It comes as no surprise that the composer Richard Wagner was enthralled by Bachofen’s writings. Brünnhilde and her fellow Valkyries could be easily mistaken for flying Amazons. But Bachofen’s influence went far beyond the Ring Cycle. Starting with Friedrich Engels, Bachofen inspired generations of Marxist and feminist theorists to write wistfully of a pre-patriarchal age when the evils of class, property and war were unknown. As Engels memorably put it: “The overthrow of mother-right was the world historical defeat of the female sex. The man took command in the home also; the woman was degraded and reduced to servitude; she became the slave of his lust and a mere instrument for the production of children.”

There was, however, one major problem with the Bachofen-inspired theory of matriarchy: There was not a shred of physical evidence to support it. In the 20th century, one school of thought claimed that the real Amazons were probably beardless “bow-toting Mongoloids” mistaken for women by the Greeks. Another insisted that they were simply a propaganda tool used by the Athenians during times of political stress. The only theorists who remained relatively unfazed by the debates swirling through academia were the Freudians, for whom the idea of the Amazons was far more interesting in the abstract than in a pottery fragment or arrowhead. The Amazonian myths appeared to hold the key to the innermost neuroses of the Athenian male. All those women sitting astride their horses, for example—surely the animal was nothing but a phallus substitute. As for their violent death in tale after tale, this was obviously an expression of unresolved sexual conflict.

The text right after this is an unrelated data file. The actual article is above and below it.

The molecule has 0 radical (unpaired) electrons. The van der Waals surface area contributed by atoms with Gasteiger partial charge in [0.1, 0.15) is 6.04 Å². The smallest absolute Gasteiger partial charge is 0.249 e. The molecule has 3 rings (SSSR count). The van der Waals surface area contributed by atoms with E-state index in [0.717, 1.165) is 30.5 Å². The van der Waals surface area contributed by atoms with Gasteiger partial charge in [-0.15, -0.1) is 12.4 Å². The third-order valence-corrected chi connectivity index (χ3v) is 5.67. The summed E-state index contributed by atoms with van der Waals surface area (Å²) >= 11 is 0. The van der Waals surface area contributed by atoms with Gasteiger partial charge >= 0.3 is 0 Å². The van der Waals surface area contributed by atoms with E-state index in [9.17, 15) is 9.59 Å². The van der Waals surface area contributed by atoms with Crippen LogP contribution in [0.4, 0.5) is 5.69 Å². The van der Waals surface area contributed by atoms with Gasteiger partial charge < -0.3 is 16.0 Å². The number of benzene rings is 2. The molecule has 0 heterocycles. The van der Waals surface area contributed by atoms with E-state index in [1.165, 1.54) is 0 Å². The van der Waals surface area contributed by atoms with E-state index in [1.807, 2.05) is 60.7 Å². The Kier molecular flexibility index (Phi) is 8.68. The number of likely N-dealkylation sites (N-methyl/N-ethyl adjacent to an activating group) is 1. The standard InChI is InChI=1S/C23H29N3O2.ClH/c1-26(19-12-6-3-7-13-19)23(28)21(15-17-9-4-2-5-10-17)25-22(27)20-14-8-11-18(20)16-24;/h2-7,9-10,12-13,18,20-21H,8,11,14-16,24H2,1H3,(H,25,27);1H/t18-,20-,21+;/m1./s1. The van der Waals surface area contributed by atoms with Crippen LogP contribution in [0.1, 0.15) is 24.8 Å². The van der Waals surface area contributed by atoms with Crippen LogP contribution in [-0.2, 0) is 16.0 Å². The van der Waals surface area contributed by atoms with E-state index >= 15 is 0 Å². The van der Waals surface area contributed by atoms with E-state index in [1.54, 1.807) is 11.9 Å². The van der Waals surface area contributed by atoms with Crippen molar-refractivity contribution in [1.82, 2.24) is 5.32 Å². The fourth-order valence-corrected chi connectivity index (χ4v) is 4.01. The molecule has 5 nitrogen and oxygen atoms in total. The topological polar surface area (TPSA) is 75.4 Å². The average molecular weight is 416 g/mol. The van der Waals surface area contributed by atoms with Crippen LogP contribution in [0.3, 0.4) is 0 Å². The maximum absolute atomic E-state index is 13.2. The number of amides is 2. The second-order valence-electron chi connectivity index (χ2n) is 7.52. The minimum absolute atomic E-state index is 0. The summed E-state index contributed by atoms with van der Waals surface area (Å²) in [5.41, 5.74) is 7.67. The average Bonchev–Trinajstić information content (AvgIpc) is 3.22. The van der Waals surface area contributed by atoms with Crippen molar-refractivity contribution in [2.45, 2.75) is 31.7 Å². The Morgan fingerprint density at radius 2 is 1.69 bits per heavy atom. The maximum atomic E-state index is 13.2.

Myth or fact, symbol or neurosis, none of the theories adequately explained the origins of the Amazons. If these warrior women were a figment of Greek imagination, there still remained the unanswered question of who or what had been the inspiration for such an elaborate fiction. Their very name was a puzzle that mystified the ancient Greeks. They searched for clues to its origins by analyzing the etymology of Amazones, the Greek for Amazon. The most popular explanation claimed that Amazones was a derivation of a, “without,” and mazos, “breasts”; another explanation suggested ama-zoosai, meaning “living together,” or possibly ama-zoonais, “with girdles.” The idea that Amazons cut or cauterized their right breasts in order to have better bow control offered a kind of savage plausibility that appealed to the Greeks.